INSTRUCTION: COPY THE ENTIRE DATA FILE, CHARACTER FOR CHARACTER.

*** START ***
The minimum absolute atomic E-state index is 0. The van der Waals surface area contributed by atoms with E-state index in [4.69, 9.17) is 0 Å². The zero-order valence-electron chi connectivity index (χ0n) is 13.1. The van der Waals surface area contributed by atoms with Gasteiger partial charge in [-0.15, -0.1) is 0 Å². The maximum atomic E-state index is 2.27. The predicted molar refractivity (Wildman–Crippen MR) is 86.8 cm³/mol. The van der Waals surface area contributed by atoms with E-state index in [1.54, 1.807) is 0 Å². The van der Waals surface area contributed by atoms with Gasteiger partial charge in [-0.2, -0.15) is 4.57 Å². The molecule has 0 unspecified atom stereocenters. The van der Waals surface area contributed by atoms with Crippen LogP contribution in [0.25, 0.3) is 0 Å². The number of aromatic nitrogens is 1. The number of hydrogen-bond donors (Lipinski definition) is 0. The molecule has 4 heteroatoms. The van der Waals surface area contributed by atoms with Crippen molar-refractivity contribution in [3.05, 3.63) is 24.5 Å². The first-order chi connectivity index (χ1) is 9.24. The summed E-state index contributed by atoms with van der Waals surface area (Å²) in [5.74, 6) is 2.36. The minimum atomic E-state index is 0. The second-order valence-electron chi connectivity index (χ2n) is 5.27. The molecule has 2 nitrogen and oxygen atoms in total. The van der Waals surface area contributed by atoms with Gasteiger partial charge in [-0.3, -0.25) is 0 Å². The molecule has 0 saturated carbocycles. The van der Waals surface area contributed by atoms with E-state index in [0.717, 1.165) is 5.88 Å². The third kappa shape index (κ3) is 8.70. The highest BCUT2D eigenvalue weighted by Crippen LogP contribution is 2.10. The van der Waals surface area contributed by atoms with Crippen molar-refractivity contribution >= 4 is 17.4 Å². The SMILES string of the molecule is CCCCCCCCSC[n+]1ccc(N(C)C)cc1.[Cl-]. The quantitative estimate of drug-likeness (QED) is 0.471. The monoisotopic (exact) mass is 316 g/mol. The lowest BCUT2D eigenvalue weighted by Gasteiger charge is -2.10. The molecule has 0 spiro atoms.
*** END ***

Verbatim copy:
The minimum absolute atomic E-state index is 0. The van der Waals surface area contributed by atoms with E-state index in [4.69, 9.17) is 0 Å². The zero-order valence-electron chi connectivity index (χ0n) is 13.1. The van der Waals surface area contributed by atoms with Gasteiger partial charge in [-0.15, -0.1) is 0 Å². The maximum atomic E-state index is 2.27. The predicted molar refractivity (Wildman–Crippen MR) is 86.8 cm³/mol. The van der Waals surface area contributed by atoms with E-state index in [1.54, 1.807) is 0 Å². The van der Waals surface area contributed by atoms with Gasteiger partial charge in [-0.2, -0.15) is 4.57 Å². The molecule has 0 unspecified atom stereocenters. The van der Waals surface area contributed by atoms with Crippen LogP contribution in [0.25, 0.3) is 0 Å². The number of aromatic nitrogens is 1. The number of hydrogen-bond donors (Lipinski definition) is 0. The molecule has 4 heteroatoms. The van der Waals surface area contributed by atoms with Crippen molar-refractivity contribution in [3.05, 3.63) is 24.5 Å². The first-order chi connectivity index (χ1) is 9.24. The summed E-state index contributed by atoms with van der Waals surface area (Å²) in [5.74, 6) is 2.36. The minimum atomic E-state index is 0. The second-order valence-electron chi connectivity index (χ2n) is 5.27. The molecule has 2 nitrogen and oxygen atoms in total. The van der Waals surface area contributed by atoms with Gasteiger partial charge in [-0.3, -0.25) is 0 Å². The molecule has 0 saturated carbocycles. The van der Waals surface area contributed by atoms with E-state index in [0.717, 1.165) is 5.88 Å². The third kappa shape index (κ3) is 8.70. The highest BCUT2D eigenvalue weighted by Crippen LogP contribution is 2.10. The van der Waals surface area contributed by atoms with Crippen molar-refractivity contribution >= 4 is 17.4 Å². The SMILES string of the molecule is CCCCCCCCSC[n+]1ccc(N(C)C)cc1.[Cl-]. The quantitative estimate of drug-likeness (QED) is 0.471. The monoisotopic (exact) mass is 316 g/mol. The lowest BCUT2D eigenvalue weighted by Gasteiger charge is -2.10. The molecule has 0 spiro atoms.